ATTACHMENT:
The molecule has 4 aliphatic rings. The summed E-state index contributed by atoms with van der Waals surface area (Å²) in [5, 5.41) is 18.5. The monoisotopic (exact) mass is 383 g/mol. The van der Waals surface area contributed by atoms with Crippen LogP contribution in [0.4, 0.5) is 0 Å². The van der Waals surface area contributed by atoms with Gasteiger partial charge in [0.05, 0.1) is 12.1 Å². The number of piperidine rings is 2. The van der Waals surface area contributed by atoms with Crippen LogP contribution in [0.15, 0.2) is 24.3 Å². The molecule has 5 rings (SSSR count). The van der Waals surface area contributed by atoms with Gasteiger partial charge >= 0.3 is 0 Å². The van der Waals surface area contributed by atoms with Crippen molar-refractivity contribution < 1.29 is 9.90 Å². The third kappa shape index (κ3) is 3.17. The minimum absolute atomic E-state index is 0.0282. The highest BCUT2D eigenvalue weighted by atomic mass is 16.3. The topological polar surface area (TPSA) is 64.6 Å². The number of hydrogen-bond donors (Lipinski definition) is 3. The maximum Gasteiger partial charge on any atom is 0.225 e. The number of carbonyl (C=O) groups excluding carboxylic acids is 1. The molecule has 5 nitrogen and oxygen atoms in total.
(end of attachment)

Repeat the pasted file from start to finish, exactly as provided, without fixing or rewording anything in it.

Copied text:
The molecule has 4 aliphatic rings. The summed E-state index contributed by atoms with van der Waals surface area (Å²) in [5, 5.41) is 18.5. The monoisotopic (exact) mass is 383 g/mol. The van der Waals surface area contributed by atoms with Crippen LogP contribution in [0.4, 0.5) is 0 Å². The van der Waals surface area contributed by atoms with Gasteiger partial charge in [0.05, 0.1) is 12.1 Å². The number of piperidine rings is 2. The van der Waals surface area contributed by atoms with Crippen LogP contribution in [0.15, 0.2) is 24.3 Å². The molecule has 5 rings (SSSR count). The van der Waals surface area contributed by atoms with Gasteiger partial charge >= 0.3 is 0 Å². The van der Waals surface area contributed by atoms with Crippen molar-refractivity contribution < 1.29 is 9.90 Å². The third kappa shape index (κ3) is 3.17. The minimum absolute atomic E-state index is 0.0282. The highest BCUT2D eigenvalue weighted by atomic mass is 16.3. The topological polar surface area (TPSA) is 64.6 Å². The number of hydrogen-bond donors (Lipinski definition) is 3. The maximum Gasteiger partial charge on any atom is 0.225 e. The number of carbonyl (C=O) groups excluding carboxylic acids is 1. The molecule has 5 nitrogen and oxygen atoms in total.